0
Original Research: Disorders of the Pleura |

Nonmalignant Pleural Effusions: A Prospective Study of 356 Consecutive Unselected Patients

Steven P. Walker, MBChB; Anna J. Morley, BSc; Louise Stadon, BSc; Duneesha De Fonseka, MBChB; David T. Arnold, MBChB; Andrew R.L. Medford, DM, FCCP; Nick A. Maskell, DM, FCCP
Author and Funding Information

FUNDING/SUPPORT: The authors have reported to CHEST that no funding was received for this study.

The study was performed at Southmead Hospital, Southmead Road, Westbury-on-Trym, Bristol, England.

aAcademic Respiratory Unit, School of Clinical Sciences, University of Bristol, Bristol, England

bNorth Bristol Lung Centre, Southmead Hospital, Bristol, England

CORRESPONDENCE TO: Steven P. Walker, MBChB, School of Clinical Sciences, University of Bristol, Southmead Hospital, Southmead Rd, Bristol, BS10 5NB, England


Copyright 2016, American College of Chest Physicians. All Rights Reserved.


Chest. 2017;151(5):1099-1105. doi:10.1016/j.chest.2016.12.014
Text Size: A A A
Published online

Background  Pleural effusion secondary to a nonmalignant cause can represent significant morbidity and mortality. Nonmalignant pleural effusion (NMPE) is common, with congestive heart failure representing the leading cause. Despite this, there are limited data on mortality risk and associated prognostic factors.

Methods  We recruited 782 consecutive patients presenting to a pleural service between March 2008 and March 2015 with an undiagnosed pleural effusion. Further analysis was conducted in 356 patients with NMPE. Pleural biochemical analysis, cytologic analysis, thoracic ultrasonography, and chest radiography were performed. Echocardiography, CT imaging, radiologically guided biopsy, and medical thoracoscopy were undertaken as clinically indicated. Patients were followed for a minimum duration of 12 months, with the final diagnosis decided through independent review by two respiratory consultants.

Results  Of the 782 patients, 356 were diagnosed with NMPE (46%). These patients had a mean age of 68 years (SD, 17 years) with 69% of them being men. Patients with cardiac, renal, and hepatic failure had 1-year mortality rates of 50%, 46%, and 25%, respectively. Bilateral effusions (hazard ratio [HR], 3.55; 95% CI, 2.22-5.68) and transudative effusions (HR, 2.78; 95% CI, 1.81-4.28) were associated with a worse prognosis in patients with NMPE, with a 57% and 43% 1-year mortality rate, respectively.

Conclusions  This is the largest prospectively collected series in patients with NMPE, demonstrating that cases secondary to organ dysfunction have extremely high 1-year mortality. In addition, the presence of bilateral and transudative effusions is an indicator of increased mortality. Clinicians should be aware of these poor prognostic features and guide management accordingly.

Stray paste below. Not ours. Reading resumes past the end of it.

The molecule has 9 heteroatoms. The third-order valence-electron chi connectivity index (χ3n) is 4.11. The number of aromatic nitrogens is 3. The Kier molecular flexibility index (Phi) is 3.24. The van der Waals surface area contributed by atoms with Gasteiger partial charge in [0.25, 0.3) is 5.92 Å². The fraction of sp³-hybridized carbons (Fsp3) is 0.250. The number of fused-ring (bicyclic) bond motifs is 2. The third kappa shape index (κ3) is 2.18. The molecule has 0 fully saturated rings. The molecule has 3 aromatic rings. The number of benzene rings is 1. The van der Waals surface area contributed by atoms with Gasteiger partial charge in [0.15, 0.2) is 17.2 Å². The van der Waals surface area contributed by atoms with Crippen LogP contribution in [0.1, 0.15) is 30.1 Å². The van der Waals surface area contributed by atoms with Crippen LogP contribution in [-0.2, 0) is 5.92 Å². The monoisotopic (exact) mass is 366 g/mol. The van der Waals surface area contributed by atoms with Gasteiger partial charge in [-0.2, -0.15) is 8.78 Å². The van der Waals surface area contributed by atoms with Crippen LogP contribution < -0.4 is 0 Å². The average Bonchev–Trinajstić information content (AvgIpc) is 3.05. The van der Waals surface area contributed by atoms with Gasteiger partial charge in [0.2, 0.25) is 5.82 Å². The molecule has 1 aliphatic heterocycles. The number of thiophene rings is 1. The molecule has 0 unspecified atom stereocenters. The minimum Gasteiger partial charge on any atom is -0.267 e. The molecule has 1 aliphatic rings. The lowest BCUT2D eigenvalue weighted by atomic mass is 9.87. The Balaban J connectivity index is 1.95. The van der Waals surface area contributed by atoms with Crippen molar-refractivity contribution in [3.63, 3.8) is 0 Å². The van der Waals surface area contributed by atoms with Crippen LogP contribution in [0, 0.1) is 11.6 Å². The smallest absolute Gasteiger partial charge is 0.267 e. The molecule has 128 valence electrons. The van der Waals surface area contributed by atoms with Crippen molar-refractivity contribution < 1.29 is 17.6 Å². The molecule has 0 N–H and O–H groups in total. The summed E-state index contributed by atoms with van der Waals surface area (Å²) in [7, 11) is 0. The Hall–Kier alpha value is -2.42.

Figures in this Article

Sign In to Access Full Content

MEMBER & INDIVIDUAL SUBSCRIBER

Want Access?

NEW TO CHEST?

Become a CHEST member and receive a FREE subscription as a benefit of membership.

Individuals can purchase this article on ScienceDirect.

Individuals can purchase a subscription to the journal.

Individuals can purchase a subscription to the journal or buy individual articles.

Learn more about membership or Purchase a Full Subscription.

INSTITUTIONAL ACCESS

Institutional access is now available through ScienceDirect and can be purchased at myelsevier.com.

Sign In to Access Full Content

MEMBER & INDIVIDUAL SUBSCRIBER

Want Access?

NEW TO CHEST?

Become a CHEST member and receive a FREE subscription as a benefit of membership.

Individuals can purchase this article on ScienceDirect.

Individuals can purchase a subscription to the journal.

Individuals can purchase a subscription to the journal or buy individual articles.

Learn more about membership or Purchase a Full Subscription.

INSTITUTIONAL ACCESS

Institutional access is now available through ScienceDirect and can be purchased at myelsevier.com.

Figures

Tables

References

NOTE:
Citing articles are presented as examples only. In non-demo SCM6 implementation, integration with CrossRef’s "Cited By" API will populate this tab (http://www.crossref.org/citedby.html).

Some tools below are only available to our subscribers or users with an online account.

Sign In to Access Full Content

MEMBER & INDIVIDUAL SUBSCRIBER

Want Access?

NEW TO CHEST?

Become a CHEST member and receive a FREE subscription as a benefit of membership.

Individuals can purchase this article on ScienceDirect.

Individuals can purchase a subscription to the journal.

Individuals can purchase a subscription to the journal or buy individual articles.

Learn more about membership or Purchase a Full Subscription.

INSTITUTIONAL ACCESS

Institutional access is now available through ScienceDirect and can be purchased at myelsevier.com.

Related Content

Customize your page view by dragging & repositioning the boxes below.

Find Similar Articles
CHEST Journal Articles
PubMed Articles
Pulmonary Mucormycosis Treated With Lobectomy. Ann Thorac Surg 2017;103(6):e531-e533.
Leishmania Infection of a Knee Megaprosthesis. J Bone Jt Infect 2016;1():50-53.
  • CHEST Journal
    Print ISSN: 0012-3692
    Online ISSN: 1931-3543